Understanding your employees is one step on the path to keeping them happy and productive. For a moment step into your employees’ shoes to better understand their daily challenges. Another interesting fact, which both studies surprisingly tell us, is that 71% of your employees, on average, are worried about paying the bills during a period of sudden income loss. Breaking out the numbers, 82% of the female workforce place that as their number one concern. And I ask you, what does worry and stress of such magnitude do to your employees? Perhaps contributes to increased incidents of accidents, mistakes and doctor visits?

Is there a better approach? Yes. COMMUNICATION. Clear, concise, speaking to the employees’ concerns. If you do this, you as the employer are going to be viewed as more involved by your employees.

As an employer, here is how to do it:

1. Don’t wait until the open enrollment period. The studies show that when your annual enrollment period comes around, 57% spend less than 30 minutes considering their options for the coming year. At Delta Airport Consultants, however, the average employee will spend at least 90 to 120 minutes on examining their options for the coming year. And they do not go through this process alone. Each employee will have the opportunity to spend time with a Financial Planner. If more assistance is needed, they are encouraged to take advantage of other resources that are available. Their employees are educated by Benefit Consultants and Financial Planners as to how each benefit decision will impact their future and their goals. This is very interactive. At Alliance Engineering, time is spent educating their employees on the dynamics of the costs associated with their employee benefit plan. These approaches will take the employer and place them in position of being on the same side of the employee, valuing what the employee provides to the company. The MetLife survey has revealed that “almost half (43%) of all employees would like their employer to provide them with access to a financial planner to help make decisions about how to invest their 401(k) money. Typically, employing this practice comes at a minimal cost, but the return is far greater, namely, increased employee loyalty.

Again, communication.

2. At a minimum, utilize a payroll stuffer/ insert – at least on a quarterly basis – highlighting where and how to get information on their benefits. Depending on the size of your firm, your approach will vary. A smaller firm typically has an easier job of relaying this information to their employees because of more regular interaction between the owners/ managers and staff, but once growth occurs, it becomes more challenging. All firms can use this simple approach of communication, giving employees’ information on their benefits on a continuous basis.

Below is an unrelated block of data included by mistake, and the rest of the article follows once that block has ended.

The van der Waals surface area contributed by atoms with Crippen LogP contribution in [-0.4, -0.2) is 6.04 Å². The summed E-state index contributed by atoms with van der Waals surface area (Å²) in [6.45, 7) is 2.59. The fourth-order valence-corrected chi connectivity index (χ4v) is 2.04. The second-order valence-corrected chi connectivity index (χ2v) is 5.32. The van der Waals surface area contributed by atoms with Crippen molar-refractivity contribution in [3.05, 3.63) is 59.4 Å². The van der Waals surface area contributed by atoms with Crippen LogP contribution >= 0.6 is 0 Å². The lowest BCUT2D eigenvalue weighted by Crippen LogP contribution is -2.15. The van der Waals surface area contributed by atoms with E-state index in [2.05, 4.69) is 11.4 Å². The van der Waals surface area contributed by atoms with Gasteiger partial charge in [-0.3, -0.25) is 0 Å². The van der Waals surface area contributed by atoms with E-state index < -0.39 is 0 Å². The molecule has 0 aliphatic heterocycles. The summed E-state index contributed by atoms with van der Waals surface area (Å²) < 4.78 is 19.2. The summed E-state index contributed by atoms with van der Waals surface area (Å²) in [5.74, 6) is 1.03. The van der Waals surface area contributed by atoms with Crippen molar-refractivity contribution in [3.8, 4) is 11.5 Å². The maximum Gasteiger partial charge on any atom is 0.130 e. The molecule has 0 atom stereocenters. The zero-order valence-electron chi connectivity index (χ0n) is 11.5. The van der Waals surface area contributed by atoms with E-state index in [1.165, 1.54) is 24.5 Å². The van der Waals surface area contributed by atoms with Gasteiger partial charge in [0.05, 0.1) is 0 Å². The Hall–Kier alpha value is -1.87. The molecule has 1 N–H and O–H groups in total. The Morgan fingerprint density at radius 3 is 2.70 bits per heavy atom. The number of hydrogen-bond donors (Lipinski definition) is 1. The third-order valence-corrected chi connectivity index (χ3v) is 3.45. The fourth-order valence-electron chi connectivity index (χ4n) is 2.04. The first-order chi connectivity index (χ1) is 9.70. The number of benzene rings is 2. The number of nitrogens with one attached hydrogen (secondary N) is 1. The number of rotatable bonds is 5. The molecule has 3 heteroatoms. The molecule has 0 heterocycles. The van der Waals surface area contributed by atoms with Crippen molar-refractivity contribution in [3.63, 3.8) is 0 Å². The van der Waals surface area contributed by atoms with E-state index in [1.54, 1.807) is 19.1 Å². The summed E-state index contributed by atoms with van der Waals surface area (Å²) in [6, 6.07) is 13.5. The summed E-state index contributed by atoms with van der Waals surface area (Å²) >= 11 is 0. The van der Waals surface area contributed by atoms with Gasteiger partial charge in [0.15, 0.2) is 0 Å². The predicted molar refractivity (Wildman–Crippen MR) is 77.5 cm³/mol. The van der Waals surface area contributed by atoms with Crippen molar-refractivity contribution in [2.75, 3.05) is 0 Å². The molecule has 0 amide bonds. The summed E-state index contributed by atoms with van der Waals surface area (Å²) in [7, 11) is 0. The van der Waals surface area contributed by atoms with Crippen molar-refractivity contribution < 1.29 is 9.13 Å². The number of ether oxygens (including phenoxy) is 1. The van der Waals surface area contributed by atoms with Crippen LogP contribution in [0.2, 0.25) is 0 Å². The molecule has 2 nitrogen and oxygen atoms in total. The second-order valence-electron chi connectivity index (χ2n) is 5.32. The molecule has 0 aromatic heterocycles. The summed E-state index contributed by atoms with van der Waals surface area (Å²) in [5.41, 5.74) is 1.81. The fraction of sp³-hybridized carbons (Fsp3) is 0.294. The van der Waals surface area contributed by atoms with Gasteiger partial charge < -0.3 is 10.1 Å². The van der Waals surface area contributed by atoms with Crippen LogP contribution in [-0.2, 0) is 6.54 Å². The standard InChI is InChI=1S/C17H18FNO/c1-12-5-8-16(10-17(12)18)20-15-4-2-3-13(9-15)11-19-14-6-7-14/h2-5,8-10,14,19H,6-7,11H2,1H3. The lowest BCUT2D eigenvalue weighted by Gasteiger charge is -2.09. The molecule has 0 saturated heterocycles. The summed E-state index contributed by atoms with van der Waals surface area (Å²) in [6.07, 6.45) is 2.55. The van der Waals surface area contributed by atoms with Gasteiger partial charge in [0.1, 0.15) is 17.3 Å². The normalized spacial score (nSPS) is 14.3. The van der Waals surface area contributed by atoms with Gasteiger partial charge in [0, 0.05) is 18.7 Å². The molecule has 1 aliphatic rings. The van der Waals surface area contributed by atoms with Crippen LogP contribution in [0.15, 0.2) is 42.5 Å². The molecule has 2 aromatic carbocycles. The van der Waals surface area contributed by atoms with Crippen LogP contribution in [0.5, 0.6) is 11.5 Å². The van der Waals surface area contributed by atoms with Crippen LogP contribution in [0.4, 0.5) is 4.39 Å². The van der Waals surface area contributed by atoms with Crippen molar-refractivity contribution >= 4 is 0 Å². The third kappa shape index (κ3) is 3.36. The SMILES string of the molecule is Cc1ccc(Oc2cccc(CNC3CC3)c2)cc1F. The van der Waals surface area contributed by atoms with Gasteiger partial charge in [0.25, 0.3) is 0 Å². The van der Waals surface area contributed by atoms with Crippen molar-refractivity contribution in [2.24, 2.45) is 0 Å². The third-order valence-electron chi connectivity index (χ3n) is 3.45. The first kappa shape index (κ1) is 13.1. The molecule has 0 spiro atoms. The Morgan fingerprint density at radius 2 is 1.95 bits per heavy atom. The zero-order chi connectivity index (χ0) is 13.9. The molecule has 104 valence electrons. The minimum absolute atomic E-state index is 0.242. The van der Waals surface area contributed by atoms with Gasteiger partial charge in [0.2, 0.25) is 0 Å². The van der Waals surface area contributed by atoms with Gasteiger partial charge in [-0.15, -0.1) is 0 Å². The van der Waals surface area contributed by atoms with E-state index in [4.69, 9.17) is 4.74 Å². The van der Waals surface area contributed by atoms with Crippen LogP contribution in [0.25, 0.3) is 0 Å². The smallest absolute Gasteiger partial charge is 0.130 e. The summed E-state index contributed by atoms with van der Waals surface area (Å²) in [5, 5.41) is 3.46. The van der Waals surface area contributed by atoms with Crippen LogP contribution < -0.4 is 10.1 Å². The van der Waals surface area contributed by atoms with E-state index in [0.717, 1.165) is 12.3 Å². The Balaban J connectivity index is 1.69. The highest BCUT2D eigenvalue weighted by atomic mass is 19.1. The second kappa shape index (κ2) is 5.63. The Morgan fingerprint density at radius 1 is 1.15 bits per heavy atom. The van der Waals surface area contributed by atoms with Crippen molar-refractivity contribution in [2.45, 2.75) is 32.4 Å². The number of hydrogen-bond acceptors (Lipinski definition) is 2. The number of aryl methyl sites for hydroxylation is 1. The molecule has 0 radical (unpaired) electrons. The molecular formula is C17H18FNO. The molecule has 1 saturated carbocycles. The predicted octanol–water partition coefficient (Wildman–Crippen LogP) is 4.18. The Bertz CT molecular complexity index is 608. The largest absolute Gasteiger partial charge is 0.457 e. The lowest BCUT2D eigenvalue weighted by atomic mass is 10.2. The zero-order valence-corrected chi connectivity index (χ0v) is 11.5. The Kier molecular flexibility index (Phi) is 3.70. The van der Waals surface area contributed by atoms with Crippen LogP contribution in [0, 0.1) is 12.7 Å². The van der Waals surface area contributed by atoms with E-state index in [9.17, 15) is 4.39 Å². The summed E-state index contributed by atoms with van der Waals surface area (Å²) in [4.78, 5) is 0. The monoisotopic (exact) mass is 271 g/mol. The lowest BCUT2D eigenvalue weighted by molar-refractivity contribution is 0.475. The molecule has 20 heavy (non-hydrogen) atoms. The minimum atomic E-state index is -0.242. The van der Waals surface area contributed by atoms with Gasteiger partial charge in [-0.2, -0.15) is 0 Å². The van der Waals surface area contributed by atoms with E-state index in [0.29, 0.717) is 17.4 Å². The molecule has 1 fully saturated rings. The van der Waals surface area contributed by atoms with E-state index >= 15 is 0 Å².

3. Consider a dedicated intranet/ internet system that enables employees to receive updates and information that is “pushed” to them by the Human Resources department if your firm has reached this stage of growth. With such a service, the employee and/or spouse can log in which usually leads to further research as a properly designed site will highlight other areas of interest, much like a search on Yahoo, Amazon or Google will suggest other areas or topics “of interest”.

4. Perhaps the most effective tool available is the “Total Compensation Statements”. These statements are customized for each employee using hard data taken directly from your company. Not only can these statements show the cost of the individual employees’ health plan, but it can highlight the payroll taxes paid on their behalf by your firm. Most employees are quite surprised when they find out what they are truly earning and that they see it in black and white.

Communication is the most valuable tool that you have available as an employer. If done properly, the cost of your providing benefits to your employees can become an effective tool in increasing productivity, happiness and loyalty. In order to implement a program, review what you are currently doing and add these tools in steps, so that it is not overwhelming to you and the employee. Use a payroll stuffer/ insert to start the flow of information. Then use that same tool to create awareness of the other tools that you will be adding in stages. Communications is a formula that occurs in stages, and if done properly, it will be communicated back to you positively.

About the Author

Christopher J. Beach, President of Richmond, VA based Beach Benefits Group, Ltd., has over a decade of experience and involvement in Employer Based Benefits programs for companies headquartered in Virginia, North Carolina, Tennessee, Maryland, and Texas. His firm specializes in engineering company practices to better understand and provide Compliance Oversight, Benefit Plan Designs, and unique approaches to improve marketability of clients to prospective employees and the retention of current employees. Mr. Beach currently serves as a Director at Large of the Central Virginia Association of Health Underwriters, and is available for consultation for both public and private firms regarding employer/employee benefit issues. Company information is available at www.copay10.com. Mr. Beach can be reached directly at 877.634.7296, or via email at info@copay10.com.